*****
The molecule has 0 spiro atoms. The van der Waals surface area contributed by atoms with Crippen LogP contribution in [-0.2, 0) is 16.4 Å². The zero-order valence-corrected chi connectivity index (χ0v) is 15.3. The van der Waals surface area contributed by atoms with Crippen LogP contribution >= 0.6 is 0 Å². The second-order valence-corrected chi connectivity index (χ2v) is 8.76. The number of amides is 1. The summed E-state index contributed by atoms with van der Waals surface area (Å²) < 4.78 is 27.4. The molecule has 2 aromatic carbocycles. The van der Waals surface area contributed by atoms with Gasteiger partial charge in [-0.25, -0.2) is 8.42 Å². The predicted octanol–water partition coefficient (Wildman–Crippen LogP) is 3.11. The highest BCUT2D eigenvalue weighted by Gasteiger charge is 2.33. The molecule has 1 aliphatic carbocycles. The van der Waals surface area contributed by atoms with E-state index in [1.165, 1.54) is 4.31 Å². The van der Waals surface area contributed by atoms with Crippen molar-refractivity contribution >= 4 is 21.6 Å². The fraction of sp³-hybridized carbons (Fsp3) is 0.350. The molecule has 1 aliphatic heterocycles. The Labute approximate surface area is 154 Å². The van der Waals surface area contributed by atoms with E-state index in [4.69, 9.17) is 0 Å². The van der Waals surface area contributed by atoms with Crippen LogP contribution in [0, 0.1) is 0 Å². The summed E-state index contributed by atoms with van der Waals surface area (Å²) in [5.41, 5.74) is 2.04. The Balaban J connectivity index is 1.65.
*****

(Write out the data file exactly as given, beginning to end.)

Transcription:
The molecule has 0 spiro atoms. The van der Waals surface area contributed by atoms with Crippen LogP contribution in [-0.2, 0) is 16.4 Å². The zero-order valence-corrected chi connectivity index (χ0v) is 15.3. The van der Waals surface area contributed by atoms with Crippen LogP contribution >= 0.6 is 0 Å². The second-order valence-corrected chi connectivity index (χ2v) is 8.76. The number of amides is 1. The summed E-state index contributed by atoms with van der Waals surface area (Å²) < 4.78 is 27.4. The molecule has 2 aromatic carbocycles. The van der Waals surface area contributed by atoms with Gasteiger partial charge in [-0.25, -0.2) is 8.42 Å². The predicted octanol–water partition coefficient (Wildman–Crippen LogP) is 3.11. The highest BCUT2D eigenvalue weighted by Gasteiger charge is 2.33. The molecule has 1 aliphatic carbocycles. The van der Waals surface area contributed by atoms with E-state index in [1.165, 1.54) is 4.31 Å². The van der Waals surface area contributed by atoms with Crippen molar-refractivity contribution >= 4 is 21.6 Å². The fraction of sp³-hybridized carbons (Fsp3) is 0.350. The molecule has 1 aliphatic heterocycles. The Labute approximate surface area is 154 Å². The van der Waals surface area contributed by atoms with E-state index in [4.69, 9.17) is 0 Å². The van der Waals surface area contributed by atoms with Crippen LogP contribution in [0, 0.1) is 0 Å². The summed E-state index contributed by atoms with van der Waals surface area (Å²) in [5.41, 5.74) is 2.04. The Balaban J connectivity index is 1.65.